4. Money Isn’t Your Number One Priority
There are some countries in the world where being a chef pays very well. Unfortunately, the UK, the country I spent my chef career in, is not one of those.
When entering the trade it is important to be realistic about salary expectations.
There are far easier ways to earn money that spending 11 hours a day in a hot a sweaty kitchen. That being said, with so many job opportunities, being a chef can be a very reliable income – a good chef is unlikely to find themselves out of work for an extended period of time.
5. You can Handle Pressure
Kitchens are high pressure environments. No matter which type of kitchen you choose to work in, from the finest three Michelin star places down to local cafes, when the orders are coming in thick and fast, the pressure begins to build.
How you handle that pressure is really important. The image of chefs shouting and screaming is great on TV, but do you notice it is always the head chef? And do you think they have cracked under pressure or trying to solve the problems?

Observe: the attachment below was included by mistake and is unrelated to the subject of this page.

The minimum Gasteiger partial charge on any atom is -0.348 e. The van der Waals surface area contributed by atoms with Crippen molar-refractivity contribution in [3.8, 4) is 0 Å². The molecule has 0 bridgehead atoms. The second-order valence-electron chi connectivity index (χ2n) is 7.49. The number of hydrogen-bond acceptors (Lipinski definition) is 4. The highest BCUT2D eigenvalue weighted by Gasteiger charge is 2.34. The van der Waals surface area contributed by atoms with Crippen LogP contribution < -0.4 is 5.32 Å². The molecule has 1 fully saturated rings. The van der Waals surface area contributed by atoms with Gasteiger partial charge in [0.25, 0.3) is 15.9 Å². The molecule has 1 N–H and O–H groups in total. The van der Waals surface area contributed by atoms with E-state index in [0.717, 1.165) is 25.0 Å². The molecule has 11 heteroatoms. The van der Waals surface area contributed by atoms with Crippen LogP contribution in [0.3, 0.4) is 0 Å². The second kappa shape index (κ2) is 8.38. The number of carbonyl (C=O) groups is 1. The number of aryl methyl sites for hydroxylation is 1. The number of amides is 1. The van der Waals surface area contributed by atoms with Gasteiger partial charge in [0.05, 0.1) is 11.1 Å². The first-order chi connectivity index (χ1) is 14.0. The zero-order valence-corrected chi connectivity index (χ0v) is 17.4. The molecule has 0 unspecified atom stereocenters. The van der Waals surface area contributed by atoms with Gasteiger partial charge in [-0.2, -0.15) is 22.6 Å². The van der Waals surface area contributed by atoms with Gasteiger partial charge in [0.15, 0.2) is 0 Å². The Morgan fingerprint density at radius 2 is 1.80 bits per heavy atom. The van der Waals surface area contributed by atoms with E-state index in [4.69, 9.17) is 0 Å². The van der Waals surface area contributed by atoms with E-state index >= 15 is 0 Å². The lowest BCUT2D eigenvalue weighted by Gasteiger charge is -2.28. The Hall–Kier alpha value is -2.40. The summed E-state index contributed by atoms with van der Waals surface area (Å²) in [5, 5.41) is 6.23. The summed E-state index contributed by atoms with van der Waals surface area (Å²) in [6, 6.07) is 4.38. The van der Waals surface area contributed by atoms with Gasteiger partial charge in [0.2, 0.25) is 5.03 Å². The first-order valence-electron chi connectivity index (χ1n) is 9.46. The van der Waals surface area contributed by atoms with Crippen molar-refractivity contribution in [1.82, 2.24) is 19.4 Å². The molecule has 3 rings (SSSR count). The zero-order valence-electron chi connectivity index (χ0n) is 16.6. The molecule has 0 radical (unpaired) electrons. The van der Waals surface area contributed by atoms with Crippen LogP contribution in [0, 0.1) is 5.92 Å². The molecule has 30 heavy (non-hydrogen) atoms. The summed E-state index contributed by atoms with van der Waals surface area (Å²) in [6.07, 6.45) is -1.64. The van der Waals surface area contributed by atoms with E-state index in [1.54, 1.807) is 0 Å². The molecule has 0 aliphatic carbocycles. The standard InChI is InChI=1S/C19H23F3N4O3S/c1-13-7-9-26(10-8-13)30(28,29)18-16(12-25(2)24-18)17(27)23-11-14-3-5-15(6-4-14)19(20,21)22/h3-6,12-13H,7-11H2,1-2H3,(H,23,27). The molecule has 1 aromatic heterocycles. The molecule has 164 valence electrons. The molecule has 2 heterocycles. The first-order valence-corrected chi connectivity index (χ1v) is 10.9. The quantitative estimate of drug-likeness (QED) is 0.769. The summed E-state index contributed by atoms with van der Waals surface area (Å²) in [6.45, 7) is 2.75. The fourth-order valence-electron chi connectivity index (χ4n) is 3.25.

The reality is, that the vast majority of chefs can stay calm and handle what’s being thrown at them. A chef on the stove who panics and starts shouting back or crumbling under the pressure will have a very short career.
6. Wanting To Meet Interesting People
People from all walks of life are attracted to the unique atmosphere of the kitchen. It is a truly worldwide career where you’ll find yourself working alongside others from all parts of the globe.
Everyone has different culinary tastes and perspectives. Some chefs are vegetarian whilst others specialise in Asian cuisine. The mix of personality types is amazing.
Those from different parts of the world that have experienced different cultures are usually really interesting people to meet. The warmth shown by everyone means that a gathering of chefs on a night out can really be an eclectic mix of personalties and viewpoints.
7. You’re A Night-time Person
For the most part, being a chef involves working late into the evening. There’s then the travelling home and the winding down to consider, which transpires that getting to bed before midnight is not the norm for the majority of chefs.
Some thrive in this type of work pattern, those that hate mornings and would rather be awake all night adapt particularly well.
On the other hand, those whose envy the working hours of postmen and women, may find the chef work pattern a little too difficult.
8. You Want To Work Locally
Having previously mentioned that being a chef is a great way to leave home early, it can also be a great career if you don’t want to travel far.